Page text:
As one who lived through those years as an academic political scientist, I found it fascinating to be taken back to that time - so unlike our own in so many superficial ways, yet so similar in others. Reading this book right now - in the 2020 presidential election year - makes it seem uncannily prescient and as much about the present as about the past.

Perlstein begins his narrative in 1976, the year of the Ford-Reagan contest for the Republican nomination followed by the Ford-Carter contest. His description of how the conservative movement and the Republican party were perceived is a good reminder of how  problematic long-term predictions are in politics:

"The Times also said that 'political professionals of both major parties' believed the GOP was “closer to extinction than ever before in its 122-year history': they controlled only twelve governorships, and according to Ford’s pollster Robert Teeter, the loyalty of only 18 percent of Americans voters. Clearly, the Newspaper of Record concluded, 'if the Republican Party is to rebuild it must entrust its future to younger men.' And less conservative ones. John Rhodes, the House minority leader, was a disciple of conservative hero Barry Goldwater. His tiny caucus of 143 would face a wall of 292 Democrats when the 95th Congress convened in January. After the election, he rued that 'we give the impression of not caring, the worst possible image a political party can have'.” That, remember, was 1976!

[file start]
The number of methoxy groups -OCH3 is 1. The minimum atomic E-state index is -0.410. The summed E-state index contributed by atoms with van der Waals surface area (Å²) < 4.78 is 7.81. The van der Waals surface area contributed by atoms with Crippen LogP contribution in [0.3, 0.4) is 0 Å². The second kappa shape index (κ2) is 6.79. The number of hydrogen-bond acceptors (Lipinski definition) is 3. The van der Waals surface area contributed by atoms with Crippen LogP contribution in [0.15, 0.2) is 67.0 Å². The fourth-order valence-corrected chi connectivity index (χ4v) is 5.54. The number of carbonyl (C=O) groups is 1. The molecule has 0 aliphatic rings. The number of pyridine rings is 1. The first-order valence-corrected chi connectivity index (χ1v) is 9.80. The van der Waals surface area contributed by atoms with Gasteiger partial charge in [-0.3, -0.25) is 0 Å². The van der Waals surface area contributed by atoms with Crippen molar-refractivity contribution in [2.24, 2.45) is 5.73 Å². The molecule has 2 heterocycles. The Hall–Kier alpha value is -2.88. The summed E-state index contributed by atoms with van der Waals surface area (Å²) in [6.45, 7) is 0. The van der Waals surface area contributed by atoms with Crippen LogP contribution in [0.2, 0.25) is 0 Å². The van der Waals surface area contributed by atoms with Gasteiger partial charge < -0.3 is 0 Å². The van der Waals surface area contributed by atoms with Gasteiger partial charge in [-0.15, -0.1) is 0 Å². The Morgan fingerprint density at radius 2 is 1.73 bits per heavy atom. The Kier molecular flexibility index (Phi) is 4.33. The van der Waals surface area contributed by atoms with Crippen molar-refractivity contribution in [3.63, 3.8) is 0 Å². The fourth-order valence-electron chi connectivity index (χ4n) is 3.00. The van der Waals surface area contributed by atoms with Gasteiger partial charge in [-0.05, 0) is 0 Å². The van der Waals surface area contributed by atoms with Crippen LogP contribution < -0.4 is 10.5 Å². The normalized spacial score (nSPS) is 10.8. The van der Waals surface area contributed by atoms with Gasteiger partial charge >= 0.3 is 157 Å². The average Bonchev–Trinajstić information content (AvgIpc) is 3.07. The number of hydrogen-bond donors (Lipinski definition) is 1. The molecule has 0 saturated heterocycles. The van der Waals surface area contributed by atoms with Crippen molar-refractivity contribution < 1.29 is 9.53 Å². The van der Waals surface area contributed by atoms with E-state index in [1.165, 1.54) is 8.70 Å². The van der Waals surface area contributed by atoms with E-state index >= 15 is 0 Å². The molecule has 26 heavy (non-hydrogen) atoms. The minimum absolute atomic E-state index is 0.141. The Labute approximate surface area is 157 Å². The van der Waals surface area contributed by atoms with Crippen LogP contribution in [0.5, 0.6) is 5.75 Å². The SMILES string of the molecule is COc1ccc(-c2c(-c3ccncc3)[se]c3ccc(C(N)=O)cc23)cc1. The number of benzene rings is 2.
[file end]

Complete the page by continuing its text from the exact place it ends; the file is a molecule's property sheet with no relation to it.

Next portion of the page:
One theme of the book is the unique candidacy and ultimately failed presidency of Jimmy Carter. “Only in 1976 can a claim that a candidate is honest, unselfish, hard-working and concerned about the country warrant the conclusion that he will be a great president.”  (How does that sound in 2020?). Perlstein provides a good account of how Carter's presidency, having begun with such apparent promise, quickly failed. Personal qualities aside, there is much in that familiar story that could have helped predict how the Trump presidency has faltered so dramatically.

Carter was a transitional figure, who abandoned a lot of what the New Deal Democratic coalition had been about and effectively paved the way for the neo-liberal turn in American politics that we associate with the transformation of the Reagan years. It was not for nothing that George Meaney called Carter “the most conservative president since Calvin Coolidge.” It was, of course, Carter's abandonment of New Deal and Great Society liberalism that spurred Ted Kennedy's insurgent candidacy, which split the party and probably sealed his doom.